This post comes to the Mountain News courtesy of the Big Bottom Self-Reliant Community, an organization started by our old friends Anuttama and Billy Budd. Last year, the Budds moved to the Glenoma area, east of Morton, in the Cowlitz River Valley, farming ten-plus acres in a fertile section known to the early settlers as the Big Bottom.
Assisting Anuttama is a woman named Sybil and she’s responsible for putting this wonderfully simple recipe into our hands:
“Before you go out and try to rid your yard of those yellow dandelions sprouting up and showing their bright yellow heads in the sun, take some time to make some of those most beautiful big blossoms into wine. First thing in the Spring, before summer comes on, the dandelion blooms are at their most beautiful, with great big, fluffy and bright yellow flowers. Those are the ones you want to use when you whip up a batch of dandelion wine.”
BIG BOTTOM DANDELION WINE
(The old timers favorite)
- One full quart of blossoms. Carefully cutting off any bit of the stem.
- (Note: stems will make the wine bitter )
- One gallon of water
- One whole lemon cut in slices, but not peeled
- Two and one half pounds sugar (“A pint’s a pound, the world around.”)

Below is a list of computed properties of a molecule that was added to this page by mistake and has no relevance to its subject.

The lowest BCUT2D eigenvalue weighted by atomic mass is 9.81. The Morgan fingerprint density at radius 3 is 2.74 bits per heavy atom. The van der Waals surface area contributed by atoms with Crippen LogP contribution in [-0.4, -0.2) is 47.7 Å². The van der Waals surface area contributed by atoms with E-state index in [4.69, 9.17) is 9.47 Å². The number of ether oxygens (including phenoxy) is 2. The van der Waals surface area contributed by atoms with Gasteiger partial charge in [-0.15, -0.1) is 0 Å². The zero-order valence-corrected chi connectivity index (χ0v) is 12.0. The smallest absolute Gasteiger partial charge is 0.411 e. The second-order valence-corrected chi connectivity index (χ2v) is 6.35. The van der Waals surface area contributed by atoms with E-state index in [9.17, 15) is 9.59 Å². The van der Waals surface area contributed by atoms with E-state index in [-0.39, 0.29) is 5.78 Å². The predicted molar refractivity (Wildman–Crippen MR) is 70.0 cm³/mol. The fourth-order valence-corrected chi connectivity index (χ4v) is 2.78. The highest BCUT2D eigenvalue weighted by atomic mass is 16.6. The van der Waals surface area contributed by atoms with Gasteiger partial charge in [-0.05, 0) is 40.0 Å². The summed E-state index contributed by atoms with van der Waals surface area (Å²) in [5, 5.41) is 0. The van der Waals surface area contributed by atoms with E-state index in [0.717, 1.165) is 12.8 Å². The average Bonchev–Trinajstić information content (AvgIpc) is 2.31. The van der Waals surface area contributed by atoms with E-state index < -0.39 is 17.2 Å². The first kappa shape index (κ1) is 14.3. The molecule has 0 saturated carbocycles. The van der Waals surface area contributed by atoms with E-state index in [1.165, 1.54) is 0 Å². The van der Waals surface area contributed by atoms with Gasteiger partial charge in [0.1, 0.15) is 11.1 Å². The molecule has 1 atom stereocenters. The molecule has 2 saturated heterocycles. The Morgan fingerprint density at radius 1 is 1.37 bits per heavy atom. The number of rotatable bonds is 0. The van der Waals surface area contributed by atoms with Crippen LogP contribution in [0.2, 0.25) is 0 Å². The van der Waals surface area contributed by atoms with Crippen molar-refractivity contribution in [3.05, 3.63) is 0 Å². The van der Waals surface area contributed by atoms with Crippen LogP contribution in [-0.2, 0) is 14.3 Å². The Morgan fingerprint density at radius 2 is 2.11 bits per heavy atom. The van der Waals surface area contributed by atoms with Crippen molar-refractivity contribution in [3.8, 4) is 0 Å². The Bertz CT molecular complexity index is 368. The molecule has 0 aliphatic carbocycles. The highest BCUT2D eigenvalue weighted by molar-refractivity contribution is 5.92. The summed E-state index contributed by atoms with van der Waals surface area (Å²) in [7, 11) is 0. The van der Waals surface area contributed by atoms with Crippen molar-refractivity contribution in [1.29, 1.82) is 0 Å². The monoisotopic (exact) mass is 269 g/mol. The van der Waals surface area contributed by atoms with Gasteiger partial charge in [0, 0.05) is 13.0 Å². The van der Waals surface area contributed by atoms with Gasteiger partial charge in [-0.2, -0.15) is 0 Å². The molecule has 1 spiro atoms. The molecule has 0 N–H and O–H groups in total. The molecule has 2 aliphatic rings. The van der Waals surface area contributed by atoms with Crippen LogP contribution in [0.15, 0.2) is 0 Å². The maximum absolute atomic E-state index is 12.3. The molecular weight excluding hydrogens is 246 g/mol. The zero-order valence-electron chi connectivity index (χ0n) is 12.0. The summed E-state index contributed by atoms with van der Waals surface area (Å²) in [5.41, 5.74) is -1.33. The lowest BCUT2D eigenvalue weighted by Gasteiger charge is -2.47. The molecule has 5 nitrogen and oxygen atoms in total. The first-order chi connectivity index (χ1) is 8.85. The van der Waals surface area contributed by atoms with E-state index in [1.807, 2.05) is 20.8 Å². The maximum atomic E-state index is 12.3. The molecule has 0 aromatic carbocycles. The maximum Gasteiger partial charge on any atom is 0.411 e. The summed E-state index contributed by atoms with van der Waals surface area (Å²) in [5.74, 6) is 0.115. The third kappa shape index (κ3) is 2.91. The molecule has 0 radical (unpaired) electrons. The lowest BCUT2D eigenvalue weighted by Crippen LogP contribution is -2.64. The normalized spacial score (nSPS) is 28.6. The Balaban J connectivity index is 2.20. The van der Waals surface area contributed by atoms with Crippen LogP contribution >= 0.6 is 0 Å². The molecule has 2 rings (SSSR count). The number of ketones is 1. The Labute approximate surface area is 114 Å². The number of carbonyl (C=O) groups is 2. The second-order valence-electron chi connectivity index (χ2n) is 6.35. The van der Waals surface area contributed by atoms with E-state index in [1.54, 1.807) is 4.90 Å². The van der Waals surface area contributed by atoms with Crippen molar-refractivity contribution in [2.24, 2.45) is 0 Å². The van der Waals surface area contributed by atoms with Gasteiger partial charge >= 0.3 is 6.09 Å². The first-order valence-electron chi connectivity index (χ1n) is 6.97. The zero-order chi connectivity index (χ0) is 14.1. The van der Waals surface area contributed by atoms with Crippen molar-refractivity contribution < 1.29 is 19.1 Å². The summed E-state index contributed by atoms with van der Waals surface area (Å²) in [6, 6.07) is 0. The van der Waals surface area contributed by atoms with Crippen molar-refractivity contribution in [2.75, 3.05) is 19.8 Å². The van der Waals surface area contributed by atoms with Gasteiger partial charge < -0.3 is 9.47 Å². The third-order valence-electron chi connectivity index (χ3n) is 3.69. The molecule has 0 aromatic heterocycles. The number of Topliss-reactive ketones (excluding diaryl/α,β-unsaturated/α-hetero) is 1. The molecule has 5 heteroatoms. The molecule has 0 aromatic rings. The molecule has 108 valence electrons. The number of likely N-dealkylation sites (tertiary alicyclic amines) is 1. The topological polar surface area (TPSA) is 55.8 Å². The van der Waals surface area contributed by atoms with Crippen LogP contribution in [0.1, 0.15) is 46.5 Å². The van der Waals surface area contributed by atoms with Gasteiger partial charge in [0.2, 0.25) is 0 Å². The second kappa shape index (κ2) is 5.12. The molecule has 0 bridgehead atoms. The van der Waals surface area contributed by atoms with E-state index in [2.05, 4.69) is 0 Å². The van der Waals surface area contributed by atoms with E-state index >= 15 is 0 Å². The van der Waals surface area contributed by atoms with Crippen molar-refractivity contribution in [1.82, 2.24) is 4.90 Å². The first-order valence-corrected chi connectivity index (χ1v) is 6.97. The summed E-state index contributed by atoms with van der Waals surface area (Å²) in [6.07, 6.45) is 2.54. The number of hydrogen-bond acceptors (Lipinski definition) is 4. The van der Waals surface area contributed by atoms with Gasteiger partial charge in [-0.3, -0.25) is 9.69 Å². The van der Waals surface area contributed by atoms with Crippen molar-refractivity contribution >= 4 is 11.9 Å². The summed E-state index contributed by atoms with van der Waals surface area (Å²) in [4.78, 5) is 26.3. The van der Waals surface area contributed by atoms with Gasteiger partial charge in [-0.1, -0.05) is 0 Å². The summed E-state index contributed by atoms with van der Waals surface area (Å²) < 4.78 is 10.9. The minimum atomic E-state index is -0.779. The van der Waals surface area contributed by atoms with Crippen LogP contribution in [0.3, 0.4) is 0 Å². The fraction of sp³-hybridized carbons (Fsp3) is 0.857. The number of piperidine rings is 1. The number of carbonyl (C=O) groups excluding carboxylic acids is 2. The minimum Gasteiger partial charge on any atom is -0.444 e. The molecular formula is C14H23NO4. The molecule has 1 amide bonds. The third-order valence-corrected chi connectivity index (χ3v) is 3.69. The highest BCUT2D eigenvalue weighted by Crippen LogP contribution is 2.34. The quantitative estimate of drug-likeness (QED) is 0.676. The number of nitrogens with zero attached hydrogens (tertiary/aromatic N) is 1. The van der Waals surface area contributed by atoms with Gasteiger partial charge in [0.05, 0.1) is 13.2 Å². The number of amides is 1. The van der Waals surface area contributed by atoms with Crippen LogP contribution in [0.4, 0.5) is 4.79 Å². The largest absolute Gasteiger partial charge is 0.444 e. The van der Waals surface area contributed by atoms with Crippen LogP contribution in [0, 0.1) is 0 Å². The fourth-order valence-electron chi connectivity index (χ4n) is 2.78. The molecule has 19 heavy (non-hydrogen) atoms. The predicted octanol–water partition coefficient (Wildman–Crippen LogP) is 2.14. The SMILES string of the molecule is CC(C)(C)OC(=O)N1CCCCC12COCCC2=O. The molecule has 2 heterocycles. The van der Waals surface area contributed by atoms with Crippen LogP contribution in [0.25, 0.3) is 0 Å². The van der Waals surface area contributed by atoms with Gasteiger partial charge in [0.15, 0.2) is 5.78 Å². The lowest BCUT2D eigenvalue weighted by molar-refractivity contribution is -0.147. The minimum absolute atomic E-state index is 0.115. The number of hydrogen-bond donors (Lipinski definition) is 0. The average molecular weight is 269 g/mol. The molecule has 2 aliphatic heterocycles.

- Place into a kettle on the heat and boil for 5 minutes.
- Remove from heat, cool to body temperature, and pour into a jar.
- Add two Tablespoons of yeast.
- Keep jar in a warm place for three days, until it ferments.
- Strain, bottle and cork tightly.
This recipe was taken from a local pioneer copy of Good Housekeeping book, dated 1890
For more information, see syl031 in Gardening vegetables and flowers, History of Area, April 2, 2012 at their web site:
Editor’s Note: I’ve got the carboys to make the wine, and the fermentation valve – but I don’t have many dandelions. If you do, let’s partner-up! – Bruce
Thank you very much. Will try it.
Did anyone tell you how many years it takes for Dandelion wine to age to proper maturity?